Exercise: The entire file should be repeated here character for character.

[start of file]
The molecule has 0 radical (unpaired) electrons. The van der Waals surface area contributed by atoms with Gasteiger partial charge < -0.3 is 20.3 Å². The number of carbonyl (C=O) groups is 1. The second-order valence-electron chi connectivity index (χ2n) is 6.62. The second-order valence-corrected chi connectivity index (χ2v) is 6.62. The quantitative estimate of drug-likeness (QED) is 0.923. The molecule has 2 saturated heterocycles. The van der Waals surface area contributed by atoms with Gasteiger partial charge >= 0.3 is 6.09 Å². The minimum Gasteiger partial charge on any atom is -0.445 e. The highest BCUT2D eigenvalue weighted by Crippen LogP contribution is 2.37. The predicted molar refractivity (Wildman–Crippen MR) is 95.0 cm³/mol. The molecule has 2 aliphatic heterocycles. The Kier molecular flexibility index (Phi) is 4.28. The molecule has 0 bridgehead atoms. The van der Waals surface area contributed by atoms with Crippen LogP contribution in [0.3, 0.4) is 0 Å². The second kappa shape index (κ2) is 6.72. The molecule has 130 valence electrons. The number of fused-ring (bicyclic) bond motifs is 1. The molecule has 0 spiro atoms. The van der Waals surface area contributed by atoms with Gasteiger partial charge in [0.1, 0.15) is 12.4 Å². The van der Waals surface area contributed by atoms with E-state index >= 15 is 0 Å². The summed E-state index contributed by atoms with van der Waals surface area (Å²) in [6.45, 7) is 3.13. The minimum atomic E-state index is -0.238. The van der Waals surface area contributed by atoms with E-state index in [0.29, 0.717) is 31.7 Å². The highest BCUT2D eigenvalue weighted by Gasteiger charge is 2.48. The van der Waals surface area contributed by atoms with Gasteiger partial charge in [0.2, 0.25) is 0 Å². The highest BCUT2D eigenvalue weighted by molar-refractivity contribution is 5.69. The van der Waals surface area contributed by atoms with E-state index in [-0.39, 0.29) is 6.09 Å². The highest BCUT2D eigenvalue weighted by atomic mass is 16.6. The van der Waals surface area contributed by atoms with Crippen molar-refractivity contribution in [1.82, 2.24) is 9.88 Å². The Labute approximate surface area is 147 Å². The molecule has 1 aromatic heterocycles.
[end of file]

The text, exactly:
The molecule has 0 radical (unpaired) electrons. The van der Waals surface area contributed by atoms with Gasteiger partial charge < -0.3 is 20.3 Å². The number of carbonyl (C=O) groups is 1. The second-order valence-electron chi connectivity index (χ2n) is 6.62. The second-order valence-corrected chi connectivity index (χ2v) is 6.62. The quantitative estimate of drug-likeness (QED) is 0.923. The molecule has 2 saturated heterocycles. The van der Waals surface area contributed by atoms with Gasteiger partial charge >= 0.3 is 6.09 Å². The minimum Gasteiger partial charge on any atom is -0.445 e. The highest BCUT2D eigenvalue weighted by Crippen LogP contribution is 2.37. The predicted molar refractivity (Wildman–Crippen MR) is 95.0 cm³/mol. The molecule has 2 aliphatic heterocycles. The Kier molecular flexibility index (Phi) is 4.28. The molecule has 0 bridgehead atoms. The van der Waals surface area contributed by atoms with Crippen LogP contribution in [0.3, 0.4) is 0 Å². The second kappa shape index (κ2) is 6.72. The molecule has 130 valence electrons. The number of fused-ring (bicyclic) bond motifs is 1. The molecule has 0 spiro atoms. The van der Waals surface area contributed by atoms with Gasteiger partial charge in [0.1, 0.15) is 12.4 Å². The van der Waals surface area contributed by atoms with E-state index >= 15 is 0 Å². The summed E-state index contributed by atoms with van der Waals surface area (Å²) in [6.45, 7) is 3.13. The minimum atomic E-state index is -0.238. The van der Waals surface area contributed by atoms with E-state index in [0.29, 0.717) is 31.7 Å². The highest BCUT2D eigenvalue weighted by Gasteiger charge is 2.48. The van der Waals surface area contributed by atoms with Gasteiger partial charge in [0.2, 0.25) is 0 Å². The highest BCUT2D eigenvalue weighted by molar-refractivity contribution is 5.69. The van der Waals surface area contributed by atoms with E-state index in [-0.39, 0.29) is 6.09 Å². The highest BCUT2D eigenvalue weighted by atomic mass is 16.6. The van der Waals surface area contributed by atoms with Crippen molar-refractivity contribution in [1.82, 2.24) is 9.88 Å². The Labute approximate surface area is 147 Å². The molecule has 1 aromatic heterocycles.